Sunday, January 16, 2011

Challenge #2: No coffee

This challenge came as a surprise, but still a good one.  I love coffee.  LOVE IT!  I drink coffee several times a day.  There are many benefits to coffee: it tastes good, it suppresses hunger (which is great for 10:00 am break at school when I am ready for lunch but have to teach for 2 more hours) and it has a low calorie count (if you do not add sugar and milk)  Today, I did not have any coffee before church (I was planning on having some at church - they make it in a coffee pot!).  By the time we got to church, I had a splitting headache.  So I decided that my body is probably addicted to caffeine.  Thus the challenge today was getting through without coffee.  I do not think that it is good to have my body addicted to any substance, including coffee.  My amazing husband said that he would support me in this (I was surprised by this proclamation...he loves coffee a lot too!)  We are embarking on a week of coffee-freeness.  We will see how this goes.  I was supposed to go running this afternoon, but I ended up taking a 2 hour nap instead.  I love Sunday naps.  They are fantastic!

Fun fact about Korea for today: Coffee in Korea.  First of all, they do not have decaf widely available.  Crazy, I know!  Second of all, they love (if I knew a word stronger word for love I would use it in this case) instant coffee.  They do not have coffee pots (hence my love for good "black coffee pot" coffee at church). How to make coffee in Korea:
1.) Heat up the water in the electric kettle. (Make sure the water comes to a boil - supposedly the tap water here is not safe to drink.  I am not about to find out if it is or not.  So boil the water.)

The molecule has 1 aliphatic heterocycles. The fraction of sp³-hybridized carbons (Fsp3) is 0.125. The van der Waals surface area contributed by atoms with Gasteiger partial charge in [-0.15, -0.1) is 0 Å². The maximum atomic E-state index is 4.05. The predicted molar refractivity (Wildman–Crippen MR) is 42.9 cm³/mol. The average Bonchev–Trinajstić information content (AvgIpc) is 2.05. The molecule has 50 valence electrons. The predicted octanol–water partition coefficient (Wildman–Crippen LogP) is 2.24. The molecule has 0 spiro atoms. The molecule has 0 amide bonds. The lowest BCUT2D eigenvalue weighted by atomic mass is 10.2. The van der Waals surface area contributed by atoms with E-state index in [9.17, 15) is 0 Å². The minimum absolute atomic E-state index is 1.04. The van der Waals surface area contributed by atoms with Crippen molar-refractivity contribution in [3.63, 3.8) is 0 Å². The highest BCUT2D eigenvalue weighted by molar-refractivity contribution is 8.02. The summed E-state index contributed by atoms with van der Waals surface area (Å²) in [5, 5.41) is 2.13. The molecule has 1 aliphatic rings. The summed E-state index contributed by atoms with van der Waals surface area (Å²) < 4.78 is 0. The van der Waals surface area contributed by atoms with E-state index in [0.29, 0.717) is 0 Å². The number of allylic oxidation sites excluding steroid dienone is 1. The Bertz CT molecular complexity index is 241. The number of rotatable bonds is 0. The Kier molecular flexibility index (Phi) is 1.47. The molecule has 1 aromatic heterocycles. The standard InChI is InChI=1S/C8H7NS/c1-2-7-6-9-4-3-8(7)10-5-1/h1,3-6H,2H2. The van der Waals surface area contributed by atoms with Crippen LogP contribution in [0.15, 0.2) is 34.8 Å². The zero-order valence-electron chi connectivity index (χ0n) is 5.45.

2.) While the water is heating, get out paper cups and empty one packet of instant coffee into each cup.  Yes, one packet per cup  (:
This is the most common Instant coffee packets in Korea.
3.) Pour in the hot water (Koreans pour in like 4 oz.  I prefer to fill my cup up) and use the empty packet (if you are spoon-less) to stir the water and coffee until the coffee is dissolved.

4.) Enjoy!  Koreans (the ones I know) have the amazing ability to drink really, really hot coffee.  They are always done with their coffee and I am still blowing on mine and waiting for it to cool off.
Notice the all the cream and sugar!

  • The coffee packets already have cream and sugar in them. 
  • If someone does not want coffee, you can use the hot water to make tea, or just hot water
  • You can make exactly how much coffee you want
  • There is no coffee grounds to worry about
A Korean paper cup

  • There is no big warm mug to wrap your hands around.  The paper cups are like 6 oz I think.  Think of the cups you when brushing your teeth.
  •  It is really hard to find black coffee here
  • There are about 50 calories per packet

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